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Surging business rates contributing to pub closures

Surging business rates have contributed to the closure of one in five pubs across England and Wales in the last six years, according to new research.

Figures from rates and rents specialist CVS show that a fifth of pubs - or 11,443 - have closed between April 2010 and the end of last year, which is the equivalent of four pubs every day.

There is now the lowest ever number of pubs in England and Wales, at 43,231, down from 54,674 in April 2010.

CVS, which compiled the research for BBC Radio 4's You And Yours programme, said unfairly high business rates are a major factor behind the widespread pub closures.

And there are fears over the health of many more pubs, as well as a raft of firms in other sectors, as rates are set to rise again in April.

The research suggests that 17,160 pubs will have to pay more in business rates from April, with rises for pubs in 881 towns across England and Wales.

It is estimated that overall business rate bills will be hiked by £421 million for pubs in England and Wales over the next five years.

This means pubs will have to pour an extra 121 million pints to fund increases in property taxes paid to councils, CVS said.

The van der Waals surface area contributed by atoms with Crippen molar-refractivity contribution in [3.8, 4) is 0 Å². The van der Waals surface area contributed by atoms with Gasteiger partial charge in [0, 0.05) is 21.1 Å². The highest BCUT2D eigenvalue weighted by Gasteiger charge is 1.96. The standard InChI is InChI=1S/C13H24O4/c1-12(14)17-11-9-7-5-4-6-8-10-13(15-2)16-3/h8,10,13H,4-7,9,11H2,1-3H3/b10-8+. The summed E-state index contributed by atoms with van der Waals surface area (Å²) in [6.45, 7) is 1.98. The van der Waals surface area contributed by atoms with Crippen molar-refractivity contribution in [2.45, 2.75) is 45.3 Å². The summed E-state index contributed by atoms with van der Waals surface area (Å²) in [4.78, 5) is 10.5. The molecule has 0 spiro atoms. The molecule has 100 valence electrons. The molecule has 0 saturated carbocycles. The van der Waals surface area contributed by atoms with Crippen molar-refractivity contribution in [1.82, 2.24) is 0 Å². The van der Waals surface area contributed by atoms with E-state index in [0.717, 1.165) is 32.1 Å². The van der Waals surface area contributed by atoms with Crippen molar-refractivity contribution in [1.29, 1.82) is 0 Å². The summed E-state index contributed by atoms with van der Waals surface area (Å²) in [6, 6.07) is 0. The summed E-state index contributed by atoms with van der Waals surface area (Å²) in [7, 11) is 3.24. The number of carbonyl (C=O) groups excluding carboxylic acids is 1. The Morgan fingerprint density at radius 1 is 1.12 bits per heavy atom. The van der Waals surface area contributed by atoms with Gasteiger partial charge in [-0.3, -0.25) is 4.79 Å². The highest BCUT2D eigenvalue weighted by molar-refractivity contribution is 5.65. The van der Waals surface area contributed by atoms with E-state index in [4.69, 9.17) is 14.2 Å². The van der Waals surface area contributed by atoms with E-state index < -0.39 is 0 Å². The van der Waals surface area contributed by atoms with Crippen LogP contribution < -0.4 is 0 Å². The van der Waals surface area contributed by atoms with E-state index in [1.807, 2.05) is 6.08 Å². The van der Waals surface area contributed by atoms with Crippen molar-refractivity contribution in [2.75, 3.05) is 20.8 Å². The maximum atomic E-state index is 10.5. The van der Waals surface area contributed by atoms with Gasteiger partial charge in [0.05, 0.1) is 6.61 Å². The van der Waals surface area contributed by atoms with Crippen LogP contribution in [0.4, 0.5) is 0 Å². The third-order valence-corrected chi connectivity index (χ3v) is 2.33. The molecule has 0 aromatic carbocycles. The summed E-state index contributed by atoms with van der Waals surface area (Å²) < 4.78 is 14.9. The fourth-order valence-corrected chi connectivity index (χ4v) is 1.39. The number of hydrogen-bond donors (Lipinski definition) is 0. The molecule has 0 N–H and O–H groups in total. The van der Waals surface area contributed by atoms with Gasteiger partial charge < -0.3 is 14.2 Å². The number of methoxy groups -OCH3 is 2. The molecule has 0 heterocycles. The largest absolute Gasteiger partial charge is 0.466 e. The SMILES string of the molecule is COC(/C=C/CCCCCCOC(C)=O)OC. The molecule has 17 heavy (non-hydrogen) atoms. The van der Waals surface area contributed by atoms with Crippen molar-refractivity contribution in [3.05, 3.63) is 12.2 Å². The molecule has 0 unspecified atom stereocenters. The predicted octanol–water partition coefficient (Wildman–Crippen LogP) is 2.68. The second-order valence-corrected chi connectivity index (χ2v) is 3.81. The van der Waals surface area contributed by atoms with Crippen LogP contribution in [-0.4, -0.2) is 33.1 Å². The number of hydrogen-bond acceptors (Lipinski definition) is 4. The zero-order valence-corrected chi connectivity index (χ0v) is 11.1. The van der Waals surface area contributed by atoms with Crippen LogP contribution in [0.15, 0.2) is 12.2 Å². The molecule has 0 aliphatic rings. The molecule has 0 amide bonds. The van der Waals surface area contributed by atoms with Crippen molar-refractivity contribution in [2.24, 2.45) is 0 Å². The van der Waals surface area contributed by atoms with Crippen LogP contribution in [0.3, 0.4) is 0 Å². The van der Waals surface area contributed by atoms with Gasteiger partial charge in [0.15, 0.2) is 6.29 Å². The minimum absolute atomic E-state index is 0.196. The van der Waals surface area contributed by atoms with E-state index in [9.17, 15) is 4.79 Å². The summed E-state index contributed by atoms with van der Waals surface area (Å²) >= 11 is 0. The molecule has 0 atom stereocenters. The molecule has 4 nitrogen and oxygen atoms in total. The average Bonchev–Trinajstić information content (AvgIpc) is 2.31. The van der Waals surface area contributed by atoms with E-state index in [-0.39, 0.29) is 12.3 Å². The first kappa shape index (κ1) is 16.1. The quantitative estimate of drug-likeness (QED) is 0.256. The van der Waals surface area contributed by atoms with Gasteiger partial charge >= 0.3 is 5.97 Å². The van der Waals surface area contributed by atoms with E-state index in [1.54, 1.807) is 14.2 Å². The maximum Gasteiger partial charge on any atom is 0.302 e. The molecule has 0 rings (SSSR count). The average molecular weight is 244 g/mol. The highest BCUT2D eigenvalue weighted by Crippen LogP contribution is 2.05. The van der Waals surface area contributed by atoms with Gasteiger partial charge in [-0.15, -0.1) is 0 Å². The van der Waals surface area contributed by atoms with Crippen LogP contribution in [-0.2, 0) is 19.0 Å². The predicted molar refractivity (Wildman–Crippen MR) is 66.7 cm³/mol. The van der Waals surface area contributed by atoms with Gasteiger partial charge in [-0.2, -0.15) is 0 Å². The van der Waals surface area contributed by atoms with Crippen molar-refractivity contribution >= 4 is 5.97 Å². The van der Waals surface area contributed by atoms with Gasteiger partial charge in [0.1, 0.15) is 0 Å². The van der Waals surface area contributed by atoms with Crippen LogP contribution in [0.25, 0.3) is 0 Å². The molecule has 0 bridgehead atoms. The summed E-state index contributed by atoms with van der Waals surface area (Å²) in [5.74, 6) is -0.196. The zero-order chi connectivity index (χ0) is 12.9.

But Mark Rigby, chief executive of CVS, said pubs in particular have been hit hard as rates are based on outdated valuations.

They are paying their rates based on turnover valuation made in 2008, he said.

He added: “There is no doubt about it anything that keeps operating costs high and not reflective of current circumstances is going to be a factor in terms of the long term health of the business.”

The Government’s recent revaluation means that all properties with a rateable worth of £12,000 or more will have to pay business rates.

There are also significant differences in rate hikes, with central London pubs facing a 43% hike and those in Manchester looking at a 12% increase.

Sean Hughes, landlord of The Boot pub in St Albans, said his rates bill is set to soar by nearly 300% in April from £14,000 a year to £52,000.

He told You And Yours: “It leaves us in a very difficult situation.

“We’ve worked out we’ll have to sell an additional 22,000 pints of beer a year just to pay for the increase. I can’t see how we’re going to do that. It’ll have a huge impact on our family run business – it makes you wonder if it’s worth it.”

A Government spokesman said: “Following the revaluation, three quarters of properties will see no change or even a fall in their bills, and the small minority of businesses that face an increase will benefit from our £3.6 billion transitional relief scheme.”

But Brigid Simmonds, chief executive of the Beer and Pub Association, said: “It is clearly unfair, and for some pubs, the revaluation has led to some huge increases.

“We need a scheme of relief that is specific to the pub sector which is without doubt, a force for good in local communities.”

The Government said on average business rates will rise by 3% for pubs.

It added that it was committed to supporting the sector, having cut beer duty by a penny a pint in 2013, 2014 and 2015 and frozen beer duty in 2016.


Photo: Ian Nicholson/PA Wire